Milk intake drops 10pc in 5 months

Andrew Tuimur
Agriculture chief administrative secretary Andrew Tuimur. FILE PHOTO | NMG 

Milk intake by processors has fallen 10 per cent in the five months to May with further reduction expected after the onset of the cold season.

The Kenya Dairy Board (KDB) data indicates the volumes declined from 52 million kilogrammes in April to 46.8 million kilos in May.

The dairy regulator further projects a decline of five per cent in June and July, with the shortage expected to raise the consumer prices.

“Milk intakes in June and July 2018 are projected to drop by approximately five per cent as a result of cold weather, especially in high altitude areas such as Kinangop, Nyeri, Uasin Gishu, Nandi and Kiambu,” said the KDB.

The cold weather, the regulator said, affects the physiology of dairy animals leading to lower milk production.

Agriculture chief administrative secretary Andrew Tuimur said even though there has been a decline in production, processors still have some milk in storage, which has kept the prices down.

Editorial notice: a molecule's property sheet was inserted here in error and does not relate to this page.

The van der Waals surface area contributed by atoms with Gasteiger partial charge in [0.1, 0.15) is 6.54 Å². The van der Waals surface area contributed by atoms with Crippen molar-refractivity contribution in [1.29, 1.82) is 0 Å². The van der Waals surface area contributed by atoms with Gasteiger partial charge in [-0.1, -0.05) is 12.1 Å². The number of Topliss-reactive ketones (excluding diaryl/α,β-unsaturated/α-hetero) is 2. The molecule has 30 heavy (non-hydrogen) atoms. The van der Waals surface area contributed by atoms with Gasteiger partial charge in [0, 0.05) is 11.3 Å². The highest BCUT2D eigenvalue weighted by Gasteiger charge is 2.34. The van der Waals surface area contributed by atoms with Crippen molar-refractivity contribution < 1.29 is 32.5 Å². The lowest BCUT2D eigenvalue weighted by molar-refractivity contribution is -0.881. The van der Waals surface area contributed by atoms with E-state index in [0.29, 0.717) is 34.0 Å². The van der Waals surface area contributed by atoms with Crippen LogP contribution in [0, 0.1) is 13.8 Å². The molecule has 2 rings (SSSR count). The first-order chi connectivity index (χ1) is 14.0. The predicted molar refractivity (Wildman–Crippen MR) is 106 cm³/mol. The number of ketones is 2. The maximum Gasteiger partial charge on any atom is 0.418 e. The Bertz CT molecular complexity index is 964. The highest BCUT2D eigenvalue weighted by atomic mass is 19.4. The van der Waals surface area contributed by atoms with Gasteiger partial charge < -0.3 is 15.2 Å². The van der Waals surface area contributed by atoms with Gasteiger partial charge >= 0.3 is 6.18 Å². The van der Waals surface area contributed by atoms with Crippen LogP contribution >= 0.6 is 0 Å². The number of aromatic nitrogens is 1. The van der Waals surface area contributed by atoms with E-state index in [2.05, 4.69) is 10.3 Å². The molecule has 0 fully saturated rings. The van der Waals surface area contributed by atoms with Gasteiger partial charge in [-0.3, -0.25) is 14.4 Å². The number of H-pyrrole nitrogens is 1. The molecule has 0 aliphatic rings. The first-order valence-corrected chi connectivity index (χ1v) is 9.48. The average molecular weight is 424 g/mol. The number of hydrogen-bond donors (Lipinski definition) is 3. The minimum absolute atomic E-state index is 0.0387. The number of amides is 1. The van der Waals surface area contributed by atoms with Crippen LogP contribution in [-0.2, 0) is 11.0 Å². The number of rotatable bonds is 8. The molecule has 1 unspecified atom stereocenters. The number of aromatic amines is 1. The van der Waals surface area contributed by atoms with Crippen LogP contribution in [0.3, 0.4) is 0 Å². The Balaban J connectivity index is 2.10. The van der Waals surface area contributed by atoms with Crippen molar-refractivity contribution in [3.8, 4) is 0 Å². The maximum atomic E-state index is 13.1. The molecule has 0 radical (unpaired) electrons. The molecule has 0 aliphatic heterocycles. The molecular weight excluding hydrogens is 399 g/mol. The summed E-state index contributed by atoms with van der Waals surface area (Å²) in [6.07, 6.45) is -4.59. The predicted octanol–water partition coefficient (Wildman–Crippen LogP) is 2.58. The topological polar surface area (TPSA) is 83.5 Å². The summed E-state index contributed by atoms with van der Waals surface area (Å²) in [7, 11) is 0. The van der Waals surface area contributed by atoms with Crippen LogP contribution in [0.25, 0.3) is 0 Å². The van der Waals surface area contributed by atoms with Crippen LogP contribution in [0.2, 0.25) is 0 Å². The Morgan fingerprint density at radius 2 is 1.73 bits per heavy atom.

“Judging by the current low prices it is evident that processors still have some volumes which have helped to maintain the current low prices,” said Dr Tuimur.

Early this month, New KCC warned of a likely increase in prices after producer price rose from Sh37 to Sh40 per litre.

The price of milk has remained low at an average of Sh50 for 500ml packet for the last one year after hitting a high of Sh60 in April 2017.

The move prompted the government to intervene by allowing processors to bring in duty-free powder milk to ease the shortage.

A drought that affected Rift Valley and central regions, which are the major producing zones, resulted in low production.

The data shows the volume produced last year decreased by 17 per cent to 535 million litres from 648 million litres in 2016.

The current shortage has seen processors scramble with the informal sector for the share of the raw material.

Kenya has an annual processing capacity of 1.4 billion litres, which translates to 3.9 million litres a day. However, processors do not operate optimally due to the diverting of milk to the informal sector.